United States District Court, E.D. Wisconsin
TROY G. HAMMER, Plaintiff,
DR. SAMANTHA SCHWARTZ-OSCAR, LT. DANIEL CUSHING, SGT. GREGORY FRIEDEL, STEPHANIE WIJAS, MICHAEL DEDERING, DALIA DEDERING, TYLER WILLIQUETTE, and SCOTT HANSEN, JR., Defendants.
WILLIAM C. GRIESBACH, CHIEF JUDGE UNITED STATES DISTRICT
Troy G. Hammer, who is currently serving a state prison
sentence at Columbia Correctional Institution and
representing himself, filed a complaint under 42 U.S.C.
§ 1983, alleging that his civil rights were violated.
This matter comes before the court on Hammer's motion for
leave to proceed without prepaying the full filing fee and to
screen the complaint.
to Proceed without Prepayment of the Filing Fee
has requested leave to proceed without prepayment of the full
filing fee (in forma pauperis). A prisoner plaintiff
proceeding in forma pauperis is required to pay the
full amount of the $350.00 filing fee over time. See
28 U.S.C. § 1915(b)(1). Hammer has filed a certified
copy of his prison trust account statement for the six-month
period immediately preceding the filing of his complaint, as
required under 28 U.S.C. § 1915(a)(2), and has been
assessed and paid an initial partial filing fee of $25.13.
Hammer's motion for leave to proceed without prepaying
the filing fee will be granted.
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court is required to screen complaints brought by prisoners
seeking relief against a governmental entity or officer or
employee of a governmental entity. 28 U.S.C. § 1915A(a).
The court must dismiss a complaint or portion thereof if the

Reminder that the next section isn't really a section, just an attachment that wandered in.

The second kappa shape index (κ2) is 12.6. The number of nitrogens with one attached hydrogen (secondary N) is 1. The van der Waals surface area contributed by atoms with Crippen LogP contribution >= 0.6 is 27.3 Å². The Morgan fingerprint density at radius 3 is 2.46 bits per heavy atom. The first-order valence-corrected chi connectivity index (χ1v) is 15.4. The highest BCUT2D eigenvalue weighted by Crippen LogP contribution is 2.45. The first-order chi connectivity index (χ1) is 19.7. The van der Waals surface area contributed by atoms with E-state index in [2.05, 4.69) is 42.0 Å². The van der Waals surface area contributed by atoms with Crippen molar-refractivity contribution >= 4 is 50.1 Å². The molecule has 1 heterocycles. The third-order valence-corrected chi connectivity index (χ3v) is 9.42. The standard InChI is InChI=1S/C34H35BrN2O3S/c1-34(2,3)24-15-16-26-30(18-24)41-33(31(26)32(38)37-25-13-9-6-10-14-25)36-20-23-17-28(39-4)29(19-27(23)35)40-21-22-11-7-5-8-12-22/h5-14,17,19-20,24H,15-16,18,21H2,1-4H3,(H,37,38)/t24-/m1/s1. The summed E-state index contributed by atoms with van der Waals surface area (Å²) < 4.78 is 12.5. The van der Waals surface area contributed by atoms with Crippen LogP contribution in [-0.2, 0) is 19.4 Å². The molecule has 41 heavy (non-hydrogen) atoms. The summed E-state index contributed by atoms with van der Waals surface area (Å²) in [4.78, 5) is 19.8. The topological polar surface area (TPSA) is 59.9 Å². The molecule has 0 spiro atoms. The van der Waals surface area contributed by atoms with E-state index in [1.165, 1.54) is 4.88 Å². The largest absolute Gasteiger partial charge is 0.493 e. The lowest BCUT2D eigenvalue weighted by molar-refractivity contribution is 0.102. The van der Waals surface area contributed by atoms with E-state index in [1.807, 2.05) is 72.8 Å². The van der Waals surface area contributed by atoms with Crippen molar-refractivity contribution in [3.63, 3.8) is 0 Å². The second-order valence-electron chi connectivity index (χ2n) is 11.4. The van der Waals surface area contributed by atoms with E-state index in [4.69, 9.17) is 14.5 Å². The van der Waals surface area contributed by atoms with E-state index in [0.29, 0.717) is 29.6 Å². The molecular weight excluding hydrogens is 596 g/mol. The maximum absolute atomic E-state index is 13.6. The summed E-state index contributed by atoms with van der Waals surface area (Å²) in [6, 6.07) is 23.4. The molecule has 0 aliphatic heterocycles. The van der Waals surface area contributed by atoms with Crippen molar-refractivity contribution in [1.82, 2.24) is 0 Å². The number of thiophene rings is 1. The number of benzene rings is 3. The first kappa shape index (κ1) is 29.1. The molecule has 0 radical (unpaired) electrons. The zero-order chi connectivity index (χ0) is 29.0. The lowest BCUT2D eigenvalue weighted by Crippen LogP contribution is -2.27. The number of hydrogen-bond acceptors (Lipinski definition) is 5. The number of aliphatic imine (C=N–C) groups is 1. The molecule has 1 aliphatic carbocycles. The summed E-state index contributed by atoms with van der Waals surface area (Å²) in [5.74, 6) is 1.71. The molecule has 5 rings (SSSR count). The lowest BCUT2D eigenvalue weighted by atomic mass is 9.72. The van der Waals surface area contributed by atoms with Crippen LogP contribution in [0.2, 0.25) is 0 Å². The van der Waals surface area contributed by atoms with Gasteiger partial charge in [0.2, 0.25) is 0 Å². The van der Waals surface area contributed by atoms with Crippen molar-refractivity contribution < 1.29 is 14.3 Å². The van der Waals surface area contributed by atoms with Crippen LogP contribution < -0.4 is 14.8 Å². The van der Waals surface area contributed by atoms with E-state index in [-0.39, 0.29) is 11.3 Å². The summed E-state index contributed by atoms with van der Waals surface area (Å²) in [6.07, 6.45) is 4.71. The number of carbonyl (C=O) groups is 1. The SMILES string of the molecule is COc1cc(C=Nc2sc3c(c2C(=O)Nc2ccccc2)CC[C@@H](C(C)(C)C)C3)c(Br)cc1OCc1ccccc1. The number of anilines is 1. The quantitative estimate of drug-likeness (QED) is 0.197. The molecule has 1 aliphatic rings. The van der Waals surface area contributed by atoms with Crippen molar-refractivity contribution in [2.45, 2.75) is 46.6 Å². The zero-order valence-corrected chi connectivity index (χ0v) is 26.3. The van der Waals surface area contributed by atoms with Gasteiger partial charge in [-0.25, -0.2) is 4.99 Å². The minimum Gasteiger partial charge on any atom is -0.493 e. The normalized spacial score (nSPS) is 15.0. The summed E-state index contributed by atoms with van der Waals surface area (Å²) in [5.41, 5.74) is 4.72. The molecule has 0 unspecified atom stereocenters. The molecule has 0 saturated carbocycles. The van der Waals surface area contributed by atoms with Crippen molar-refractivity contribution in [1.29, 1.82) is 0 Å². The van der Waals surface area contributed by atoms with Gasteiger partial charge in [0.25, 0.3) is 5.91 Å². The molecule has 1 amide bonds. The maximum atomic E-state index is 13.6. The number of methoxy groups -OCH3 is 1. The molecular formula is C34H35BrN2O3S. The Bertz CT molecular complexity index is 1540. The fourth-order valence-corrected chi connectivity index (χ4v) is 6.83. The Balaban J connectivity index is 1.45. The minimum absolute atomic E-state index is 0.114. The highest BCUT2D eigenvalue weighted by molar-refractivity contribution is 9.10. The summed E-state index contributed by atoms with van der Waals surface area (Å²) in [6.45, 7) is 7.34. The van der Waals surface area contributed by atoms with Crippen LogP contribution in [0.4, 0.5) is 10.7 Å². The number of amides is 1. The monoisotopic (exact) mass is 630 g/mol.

prisoner has raised claims that are legally “frivolous
or malicious, ” that fail to state a claim upon which
relief may be granted, or that seek monetary relief from a
defendant who is immune from such relief. 28 U.S.C. §
1915A(b). A claim is legally frivolous when it lacks an
arguable basis either in law or in fact. Denton v.
Hernandez, 504 U.S. 25, 31 (1992); Neitzke v.
Williams, 490 U.S. 319, 325 (1989); Hutchinson ex
rel. Baker v. Spink, 126 F.3d 895, 900 (7th Cir. 1997).
state a cognizable claim under the federal notice pleading
system, the plaintiff is required to provide a “short
and plain statement of the claim showing that [he] is
entitled to relief.” Fed.R.Civ.P. 8(a)(2). The
complaint must contain sufficient factual matter “that
is plausible on its face.” Ashcroft v. Iqbal,
556 U.S. 662, 678 (2009) (quoting Bell Atl. Corp. v.
Twombly, 550 U.S. 544, 570 (2007)). The court accepts
the factual allegations as true and liberally construes them
in the plaintiff's favor. Turley v. Rednour, 729
F.3d 645, 651 (7th Cir. 2013). Nevertheless, the
complaint's allegations “must be enough to raise a
right to relief above the speculative level.”
Twombly, 550 U.S. at 555 (citation omitted).
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times relevant to this action, Hammer was incarcerated at
Green Bay Correctional Institution (GBCI) and all defendants
were employees of GBCI. Hammer alleges that he was placed on
clinical observation status in cell 405 around 5:45 p.m. on
July 3, 2017. According to Hammer, around 6:30 p.m.,
Correctional Officer (CO) Michael Dedering (M. Dedering)
witnessed him engaging in self-mutilation with a razor blade,